Scientists from the Columbia University Medical Center have come closer to producing lung tissue for transplantation using autologous – patient own – stem cells. According to the study published in Nature Biotechnology, they have generated functioning lung and airway cells from human stem cells, namely from induced pluripotent stem cells that were made from a patient’s own skin cells. The finding can be useful for modelling lung disease, testing and screening drugs and even producing lung tissue for transplantation.
To date, researchers world-wide concentrated on turning human stem cells into heart cells, liver cells, intestinal cells, and nerve cells, but little attention was paid to lung cells, whereas lung transplants usually have a poor prognosis. The finding by the Columbia University Medical Center team makes autologous lung transplantation a step closer, though many years may pass before the technology enters the medical practice and can be applied for treating patients.
In their previous research, the team has found chemical factors that can coax induced pluripotent stem cells or human embryonic stem cells into lung and airway cells precursors. In their recent research, the scientists have generated functional lung epithelial cells that that cover the lungs' surface.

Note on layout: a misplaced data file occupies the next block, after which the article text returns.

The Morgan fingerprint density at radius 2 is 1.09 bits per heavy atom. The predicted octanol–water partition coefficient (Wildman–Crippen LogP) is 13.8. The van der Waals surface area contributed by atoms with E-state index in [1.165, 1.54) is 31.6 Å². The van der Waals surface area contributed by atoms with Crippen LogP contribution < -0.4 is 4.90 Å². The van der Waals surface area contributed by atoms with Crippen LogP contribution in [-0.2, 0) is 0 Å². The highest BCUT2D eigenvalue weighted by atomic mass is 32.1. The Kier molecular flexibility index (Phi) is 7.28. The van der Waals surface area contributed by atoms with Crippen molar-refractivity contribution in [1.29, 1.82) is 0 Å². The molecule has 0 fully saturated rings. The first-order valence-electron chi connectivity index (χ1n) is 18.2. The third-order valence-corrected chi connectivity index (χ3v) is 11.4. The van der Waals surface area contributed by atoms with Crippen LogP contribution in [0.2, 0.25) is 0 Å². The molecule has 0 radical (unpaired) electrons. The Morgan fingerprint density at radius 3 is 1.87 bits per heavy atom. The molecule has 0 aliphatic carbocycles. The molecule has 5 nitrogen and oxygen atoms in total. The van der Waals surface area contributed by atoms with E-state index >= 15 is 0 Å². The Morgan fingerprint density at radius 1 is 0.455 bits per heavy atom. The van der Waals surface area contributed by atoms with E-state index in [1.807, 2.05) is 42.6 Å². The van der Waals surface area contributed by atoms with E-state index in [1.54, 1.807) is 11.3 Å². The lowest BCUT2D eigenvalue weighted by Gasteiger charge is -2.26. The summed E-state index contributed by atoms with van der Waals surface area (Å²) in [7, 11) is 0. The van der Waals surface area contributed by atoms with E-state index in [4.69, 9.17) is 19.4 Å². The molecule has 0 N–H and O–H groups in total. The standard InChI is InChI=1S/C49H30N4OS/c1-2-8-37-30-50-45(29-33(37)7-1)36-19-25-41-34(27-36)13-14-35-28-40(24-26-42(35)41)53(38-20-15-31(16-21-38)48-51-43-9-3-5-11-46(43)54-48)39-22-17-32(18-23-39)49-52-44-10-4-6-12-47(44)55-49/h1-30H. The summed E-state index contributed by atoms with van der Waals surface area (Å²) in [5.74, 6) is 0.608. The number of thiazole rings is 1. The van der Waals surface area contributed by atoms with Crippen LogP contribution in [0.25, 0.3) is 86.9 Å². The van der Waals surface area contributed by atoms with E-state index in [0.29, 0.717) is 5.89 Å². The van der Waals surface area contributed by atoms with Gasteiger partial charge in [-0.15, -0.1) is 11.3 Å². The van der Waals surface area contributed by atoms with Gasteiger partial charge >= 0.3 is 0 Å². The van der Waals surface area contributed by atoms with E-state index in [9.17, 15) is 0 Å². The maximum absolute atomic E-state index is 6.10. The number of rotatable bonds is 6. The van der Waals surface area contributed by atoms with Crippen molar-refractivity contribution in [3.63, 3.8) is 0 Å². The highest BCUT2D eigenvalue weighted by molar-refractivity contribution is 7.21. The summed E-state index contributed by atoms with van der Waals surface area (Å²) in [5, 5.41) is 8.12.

These cells are of particular importance due to their ability to produce lipoprotein complexes crucial for maintaining the lung alveoli that are responsible for gas exchange. They also play an important role in reparing the lungs after damage or injury.
The researchers hope this technology will open way to creating laboratory models of lung diseases, facilitate drug testing and screening and eventually lead to generating autologous lung grafts that will help to avoid histocompatibility and rejection problems.